Nectandra Institute and the water management association for Angeles Norte and Alto Villegas organized the year's first tree measuring outing. Almost 30 residents from these two communities volunteered for 4 hours, measuring trees planted on an 27-acre piece of land that the water association purchased almost ten years ago thanks to an eco-loan from Nectandra Institute. Of the sample of trees measured in 2014, 9% had grown beyond 3 meters in height. A year later, that number increased to 22%. And in 2016, 26% of the trees that were measured stood at least 3 meters in height. The results for 2017 are still being tabulated.
Megan O'Brien and Reaghan Murphy, students from the University of Louiville and the University of South Carolina respectively, began volunteering with Nectandra Institute. Our latest University Studies Abroad Consortium volunteers will work on the classification of the macroinvertebrate specimens collected during the first three months of the year from various locations along creeks and rivers in the upper Balsa River Watershed. Each stream sampling point will receive a water quality score based on the mix of insects found there. Reaghan and Megan will also assist with other projects, such as monitoring forest restoration progress on protected lands acquired by our community partners with eco-loan assistance.
Using GPS and GIS technology, staff members of the Nectandra Cloud Forest Garden and Institute worked together to create detailed visitor/maintainence trail maps of the reserve. Nectandra Cloud Forest is a key component of the Institute's education program, serving as a 158-hectare outdoor classroom for teaching young and older members of our partner communities, as well as the public in general, about the rare cloud forest ecosystems of the tropics and all their biological diversity and ecological importance.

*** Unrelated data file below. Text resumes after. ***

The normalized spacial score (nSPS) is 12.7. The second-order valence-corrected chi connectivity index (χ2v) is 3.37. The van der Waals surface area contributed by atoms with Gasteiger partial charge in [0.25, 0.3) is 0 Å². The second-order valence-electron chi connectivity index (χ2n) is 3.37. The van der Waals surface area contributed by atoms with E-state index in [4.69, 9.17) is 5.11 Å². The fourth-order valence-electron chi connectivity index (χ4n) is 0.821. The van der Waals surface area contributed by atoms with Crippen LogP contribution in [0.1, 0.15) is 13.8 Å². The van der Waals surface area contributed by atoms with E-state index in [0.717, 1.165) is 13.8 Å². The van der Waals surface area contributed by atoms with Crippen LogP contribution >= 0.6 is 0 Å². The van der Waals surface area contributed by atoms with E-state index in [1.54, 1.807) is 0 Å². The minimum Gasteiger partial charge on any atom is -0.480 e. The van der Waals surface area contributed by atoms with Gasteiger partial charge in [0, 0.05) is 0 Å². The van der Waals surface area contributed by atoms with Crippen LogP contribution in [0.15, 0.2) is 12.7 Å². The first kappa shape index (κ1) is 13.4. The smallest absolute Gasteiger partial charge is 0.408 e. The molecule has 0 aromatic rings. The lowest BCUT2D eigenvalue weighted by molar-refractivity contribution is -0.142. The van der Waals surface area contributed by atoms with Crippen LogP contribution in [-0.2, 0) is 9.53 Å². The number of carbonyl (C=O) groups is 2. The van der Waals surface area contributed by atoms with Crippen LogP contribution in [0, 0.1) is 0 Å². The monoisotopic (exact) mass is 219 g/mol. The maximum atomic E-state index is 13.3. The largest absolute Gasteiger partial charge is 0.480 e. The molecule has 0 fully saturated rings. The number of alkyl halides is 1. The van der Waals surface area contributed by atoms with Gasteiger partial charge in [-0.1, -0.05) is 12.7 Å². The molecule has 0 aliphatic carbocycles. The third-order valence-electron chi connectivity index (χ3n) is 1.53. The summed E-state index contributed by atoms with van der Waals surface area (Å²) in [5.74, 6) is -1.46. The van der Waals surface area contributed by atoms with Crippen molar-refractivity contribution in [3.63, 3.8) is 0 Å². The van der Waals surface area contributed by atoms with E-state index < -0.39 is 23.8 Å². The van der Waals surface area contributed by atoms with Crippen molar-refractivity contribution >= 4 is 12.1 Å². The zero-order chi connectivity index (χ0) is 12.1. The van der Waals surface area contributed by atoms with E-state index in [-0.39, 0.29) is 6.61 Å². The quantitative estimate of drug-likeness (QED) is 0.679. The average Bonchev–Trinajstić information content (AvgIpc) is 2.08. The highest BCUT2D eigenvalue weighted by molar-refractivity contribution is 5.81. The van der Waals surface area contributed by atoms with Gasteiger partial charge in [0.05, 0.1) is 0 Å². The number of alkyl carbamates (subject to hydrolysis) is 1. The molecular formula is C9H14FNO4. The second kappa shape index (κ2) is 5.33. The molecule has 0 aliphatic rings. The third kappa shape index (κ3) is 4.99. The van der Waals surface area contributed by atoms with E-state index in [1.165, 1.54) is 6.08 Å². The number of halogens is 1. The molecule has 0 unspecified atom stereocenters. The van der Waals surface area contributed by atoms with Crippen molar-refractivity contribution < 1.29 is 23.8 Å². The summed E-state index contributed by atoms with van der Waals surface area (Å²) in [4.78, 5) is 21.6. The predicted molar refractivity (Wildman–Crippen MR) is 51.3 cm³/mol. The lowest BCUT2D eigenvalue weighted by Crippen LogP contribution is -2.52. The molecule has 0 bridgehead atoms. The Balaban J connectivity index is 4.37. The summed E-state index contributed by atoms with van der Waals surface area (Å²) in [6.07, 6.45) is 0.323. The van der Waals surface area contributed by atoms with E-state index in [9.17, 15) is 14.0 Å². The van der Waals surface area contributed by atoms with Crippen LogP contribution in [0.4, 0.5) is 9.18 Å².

Local youths volunteered once again to work alongside Nectandra Institute staff in the collection of aquatic macroinvertebrates in creek and rivers of the upper Balsa River Watershed. We have been monitoring these organisms twice a year since 2009 in over 20 stream locations. Some of these organisms are known to be tolerant to organic pollution, while others are not. Each stream sampling point is given a water quality score based on the mix of insects found there.